Any thoughts?

Hi
Im looking to build a wood-fired mud oven, to be fired-up a few time a year
to cook bread and pizzas.
I was intending to use fire bricks (refractory bricks) to form the hearth
floor, but at around £2.50 each, a lot more than I was looking to pay.
Alternatively, I was thinking of using some block paviors - any thoughts?
Reply to
Ted
They'd crack. Heck, why do you want the oven? To bake good bread? Lash out on the firebricks, you don't need many for a small oven.
Mail me if you'd like to know how we built ours.
Mary
Reply to
Mary Fisher
Im using the book "Build your own earth oven" by Kiko Denzer as a guide. For my first effort I was looking to keep my costs minimal and felt that £50 for the hearth floor was a bit much.
I would be interested in knowing how you built yours - Ill drop you a line
Reply to
Ted
Good idea, Ill look to see if anyone getting rid of old storage heaters locally on freecycle
Reply to
Ted
On Fri, 05 Oct 2007 02:51:23 +0100, The Natural Philosopher wrote:
Trouble then is that you need to light the BBQ hours before any heat comes out :-)
Reply to
Frank Erskine
You have to have a fire in a bread oven for hours before it's hot enough to bake in - but it's worth it.
Mary
Reply to
Mary Fisher
Worth destroying the planet just to bake a bit of bread in an old fashioned way?
Now if it were properly insulated and you baked for the street..
Reply to
dennis
... you'd have the food police breaking down the door looking for your hygiene certificates and haccp compliance ringbinder.
Owain
Reply to
Owain
Sadly, too true. I have been involved in organising the local May Day Carnival for the passed twenty years with proceeds going to local charities. What we have gone through in the last couple of years in terms of various risk assessments, safety certificates, public liability insurances is almost beyond credibility. I suspect that it's been a rouse of Blur's to keep the unemployment figures down by added local govt. job's worths - who in this instance, don't seem to have a clue about the real world, but have to do something!
Reply to
clot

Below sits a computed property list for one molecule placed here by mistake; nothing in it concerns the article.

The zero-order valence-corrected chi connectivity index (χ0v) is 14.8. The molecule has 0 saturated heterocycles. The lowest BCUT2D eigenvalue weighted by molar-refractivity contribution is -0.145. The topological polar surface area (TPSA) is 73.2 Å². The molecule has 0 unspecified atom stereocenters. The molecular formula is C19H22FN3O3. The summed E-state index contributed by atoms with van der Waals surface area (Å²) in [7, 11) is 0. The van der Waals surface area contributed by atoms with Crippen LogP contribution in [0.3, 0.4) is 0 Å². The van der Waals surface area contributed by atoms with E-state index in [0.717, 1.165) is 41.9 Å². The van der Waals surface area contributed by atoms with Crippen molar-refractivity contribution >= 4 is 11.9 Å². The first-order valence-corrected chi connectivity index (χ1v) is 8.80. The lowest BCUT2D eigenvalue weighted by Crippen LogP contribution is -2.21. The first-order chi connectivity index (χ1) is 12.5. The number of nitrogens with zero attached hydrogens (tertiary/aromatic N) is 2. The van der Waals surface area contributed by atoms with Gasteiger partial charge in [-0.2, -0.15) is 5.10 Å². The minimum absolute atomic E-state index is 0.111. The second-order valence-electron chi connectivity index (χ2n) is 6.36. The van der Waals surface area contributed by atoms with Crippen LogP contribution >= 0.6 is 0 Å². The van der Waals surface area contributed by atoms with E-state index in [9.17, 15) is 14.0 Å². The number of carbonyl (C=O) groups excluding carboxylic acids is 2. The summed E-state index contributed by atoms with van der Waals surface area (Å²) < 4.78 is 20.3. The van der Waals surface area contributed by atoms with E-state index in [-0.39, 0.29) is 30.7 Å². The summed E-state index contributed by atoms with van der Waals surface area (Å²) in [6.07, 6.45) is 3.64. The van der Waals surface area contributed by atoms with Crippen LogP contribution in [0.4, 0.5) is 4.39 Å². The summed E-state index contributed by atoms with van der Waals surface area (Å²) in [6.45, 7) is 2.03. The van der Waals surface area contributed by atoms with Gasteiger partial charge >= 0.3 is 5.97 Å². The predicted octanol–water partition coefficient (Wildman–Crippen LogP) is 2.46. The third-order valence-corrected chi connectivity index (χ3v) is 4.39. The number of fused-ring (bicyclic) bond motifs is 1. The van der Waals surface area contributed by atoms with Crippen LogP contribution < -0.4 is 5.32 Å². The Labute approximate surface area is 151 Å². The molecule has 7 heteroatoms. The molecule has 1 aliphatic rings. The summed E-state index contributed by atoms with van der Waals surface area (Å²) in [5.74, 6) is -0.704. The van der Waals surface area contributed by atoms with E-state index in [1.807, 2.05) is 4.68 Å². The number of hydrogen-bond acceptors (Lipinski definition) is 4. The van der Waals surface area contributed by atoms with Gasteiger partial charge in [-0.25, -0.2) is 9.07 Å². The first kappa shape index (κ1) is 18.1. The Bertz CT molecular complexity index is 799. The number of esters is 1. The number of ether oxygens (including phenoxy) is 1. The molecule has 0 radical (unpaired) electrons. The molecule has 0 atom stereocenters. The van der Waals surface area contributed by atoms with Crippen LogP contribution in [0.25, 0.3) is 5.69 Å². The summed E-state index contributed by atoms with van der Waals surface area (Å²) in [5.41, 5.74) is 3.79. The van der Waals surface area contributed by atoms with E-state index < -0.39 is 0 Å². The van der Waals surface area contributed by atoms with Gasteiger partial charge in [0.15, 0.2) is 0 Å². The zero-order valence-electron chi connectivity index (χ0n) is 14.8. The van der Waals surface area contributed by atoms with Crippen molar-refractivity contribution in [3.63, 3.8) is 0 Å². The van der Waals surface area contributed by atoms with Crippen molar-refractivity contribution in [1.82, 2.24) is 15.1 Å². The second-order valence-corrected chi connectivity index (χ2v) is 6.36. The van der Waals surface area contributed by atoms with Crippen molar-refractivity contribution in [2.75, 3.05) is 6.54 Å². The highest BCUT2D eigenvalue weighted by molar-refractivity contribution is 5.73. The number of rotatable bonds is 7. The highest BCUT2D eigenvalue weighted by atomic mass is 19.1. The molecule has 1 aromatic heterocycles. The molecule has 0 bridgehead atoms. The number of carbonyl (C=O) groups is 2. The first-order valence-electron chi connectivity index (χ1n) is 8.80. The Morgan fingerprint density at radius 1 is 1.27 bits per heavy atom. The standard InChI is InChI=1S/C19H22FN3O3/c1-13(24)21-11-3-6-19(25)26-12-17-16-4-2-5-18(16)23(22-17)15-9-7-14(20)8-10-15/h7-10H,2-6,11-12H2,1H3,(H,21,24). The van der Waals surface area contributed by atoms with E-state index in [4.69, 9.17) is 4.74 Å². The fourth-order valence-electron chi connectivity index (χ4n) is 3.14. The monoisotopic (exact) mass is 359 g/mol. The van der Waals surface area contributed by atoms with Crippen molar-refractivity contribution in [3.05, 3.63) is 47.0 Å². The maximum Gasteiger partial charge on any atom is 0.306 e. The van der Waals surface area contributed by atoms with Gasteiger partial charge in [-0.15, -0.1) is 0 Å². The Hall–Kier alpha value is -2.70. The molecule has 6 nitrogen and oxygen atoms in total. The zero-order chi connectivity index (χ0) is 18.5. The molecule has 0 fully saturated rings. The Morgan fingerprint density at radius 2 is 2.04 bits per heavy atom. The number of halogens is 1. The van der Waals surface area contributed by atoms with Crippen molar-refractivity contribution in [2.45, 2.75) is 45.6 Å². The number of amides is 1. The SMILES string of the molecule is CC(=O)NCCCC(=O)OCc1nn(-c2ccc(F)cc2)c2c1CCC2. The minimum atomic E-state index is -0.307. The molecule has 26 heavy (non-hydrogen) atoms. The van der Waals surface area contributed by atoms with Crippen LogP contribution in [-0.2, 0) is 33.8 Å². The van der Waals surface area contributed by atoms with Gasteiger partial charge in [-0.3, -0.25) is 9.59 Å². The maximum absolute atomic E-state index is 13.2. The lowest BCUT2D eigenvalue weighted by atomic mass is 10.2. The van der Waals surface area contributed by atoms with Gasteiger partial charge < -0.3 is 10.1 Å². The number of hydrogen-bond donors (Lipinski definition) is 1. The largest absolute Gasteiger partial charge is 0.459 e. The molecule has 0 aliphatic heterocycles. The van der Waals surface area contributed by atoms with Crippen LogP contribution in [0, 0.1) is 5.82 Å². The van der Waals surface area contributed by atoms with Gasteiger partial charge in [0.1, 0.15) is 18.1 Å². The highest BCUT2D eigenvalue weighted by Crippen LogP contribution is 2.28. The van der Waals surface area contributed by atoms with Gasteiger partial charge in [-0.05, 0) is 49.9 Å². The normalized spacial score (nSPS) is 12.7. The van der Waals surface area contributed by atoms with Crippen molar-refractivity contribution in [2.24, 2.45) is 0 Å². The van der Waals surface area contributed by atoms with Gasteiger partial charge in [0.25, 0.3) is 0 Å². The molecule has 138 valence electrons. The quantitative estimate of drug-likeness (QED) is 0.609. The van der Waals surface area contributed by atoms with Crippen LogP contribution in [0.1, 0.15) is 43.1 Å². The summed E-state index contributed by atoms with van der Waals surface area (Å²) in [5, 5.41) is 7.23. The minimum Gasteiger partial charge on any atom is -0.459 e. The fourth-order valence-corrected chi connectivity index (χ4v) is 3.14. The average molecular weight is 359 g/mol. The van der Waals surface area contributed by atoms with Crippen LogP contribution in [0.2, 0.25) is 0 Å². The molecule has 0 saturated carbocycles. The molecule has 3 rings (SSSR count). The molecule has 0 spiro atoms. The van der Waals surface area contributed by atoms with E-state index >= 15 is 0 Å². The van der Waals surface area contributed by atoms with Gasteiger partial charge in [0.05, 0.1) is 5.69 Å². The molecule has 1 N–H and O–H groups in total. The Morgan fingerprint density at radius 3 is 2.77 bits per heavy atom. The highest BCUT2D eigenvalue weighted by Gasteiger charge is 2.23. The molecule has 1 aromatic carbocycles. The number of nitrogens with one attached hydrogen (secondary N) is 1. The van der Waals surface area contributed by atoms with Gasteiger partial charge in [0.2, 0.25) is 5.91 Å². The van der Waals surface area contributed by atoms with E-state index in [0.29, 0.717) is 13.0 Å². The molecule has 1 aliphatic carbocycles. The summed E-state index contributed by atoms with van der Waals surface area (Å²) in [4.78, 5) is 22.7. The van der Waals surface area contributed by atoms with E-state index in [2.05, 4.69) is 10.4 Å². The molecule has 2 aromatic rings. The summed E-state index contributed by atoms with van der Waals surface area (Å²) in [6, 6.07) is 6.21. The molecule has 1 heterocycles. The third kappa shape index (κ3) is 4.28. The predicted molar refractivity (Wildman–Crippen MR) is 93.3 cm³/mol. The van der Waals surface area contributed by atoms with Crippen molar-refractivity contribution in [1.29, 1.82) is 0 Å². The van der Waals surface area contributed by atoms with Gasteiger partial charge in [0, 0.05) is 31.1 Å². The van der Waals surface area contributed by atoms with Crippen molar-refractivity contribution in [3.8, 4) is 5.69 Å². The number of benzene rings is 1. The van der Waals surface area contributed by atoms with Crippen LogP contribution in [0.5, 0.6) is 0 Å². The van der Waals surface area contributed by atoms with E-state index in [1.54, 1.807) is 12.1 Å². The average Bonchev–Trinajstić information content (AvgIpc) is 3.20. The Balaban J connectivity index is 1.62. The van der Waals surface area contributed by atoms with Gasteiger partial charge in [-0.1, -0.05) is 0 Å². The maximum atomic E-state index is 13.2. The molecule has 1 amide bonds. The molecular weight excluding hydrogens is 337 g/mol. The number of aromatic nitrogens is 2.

The Army are rebuilding a bridge near me as a training exercise, but they're not allowed to sleep in the local community centre because of elfin safety. I know it's a bit of a rough area, but they're headed off to Afghanistan soon...
Owain
Reply to
Owain
Spot on. It's just not credible how stupid we are.We desperately Douglas Adams to take these loonies to a better life for them!
Reply to
clot
Why are us Brits so law abiding? Just do what the Europeans do, pass the laws and obey them if you feel like it. Ever seen a Greek wearing a crash helmet?
Reply to
Stuart Noble
First point is that we are (geographically at least) in Europe - it isn't somewhere else.
The second point is that it isn't true to say that the British are more law abiding in a blanket way than in other European countries. I've spent a lot of time in many of them and talked to a lot of people about just these issues.
One difference that does separate the UK from most other countries is that the legal system here is based mainly on precedent and case law, whereas in most other places it's codified (e.g. based on Napoleonic Code). However, this has extended into many parts of Europe, both north and south.
THe far more significant issue is a cultural one as you hinted, and that does seem to be a north/south, germanic language/latin language one. Thus if you speak with people from the Nordic countries or Germany, they do feel more comfortable with clear cut laws. Even so, there are variations. For example (and these are generalisations) Norwegians tend to be quite independently minded and so consider respect for the individual to be important, whereas Finns tend to value humility as an important trait.
French, Italian and Spanish people have all said to me on different occasions that in many aspects they view the law as something to be applied when something bad happens. Again this is a stereotype but does give some explanation of why there is an apparent disregard for the law. There's plenty of it, but enforcement isn't there until there's a problem.
Going further afield, there is much more apparent lawlessness (or perhaps apparent lack of lawful behaviour) in former Eastern Europe. For example, the standard of driving and road behaviour in places like Warsaw and Moscow is appalling - makes Milan seem like a Sunday afternoon outing.
So I think there is a perception factor as well as reality.
Where we do unnecessarily shoot ourselves in the foot is in placing of EU Directives into local law. I've looked at quite a few of these over the years and compared UK implementations with those of other countries. In basis, they are the same. However, in most other countries, the detail is left out. In the UK we tend to either take them pretty much verbatim or even worse gold plate them. We have only ourselves to blame for that.
Reply to
Andy Hall
Over many years, I've been involved in lobbying the Commission over environmental directives and also involved in CEN Standards committees. As a result, I've been able to get a view on different countries' attitudes to adopting EU Directives. I broadly concur with your experiences and views. We tend to have a much more adversarial and litigious approach - almost as if we are half way across The Pond.
Reply to
clot
How is it even contributing to destroying the planet?
What makes you think it isn't well insulated or that I don't bake a large amount in it? Not for the street but for two months' worth for us.
Mary
Reply to
Mary Fisher

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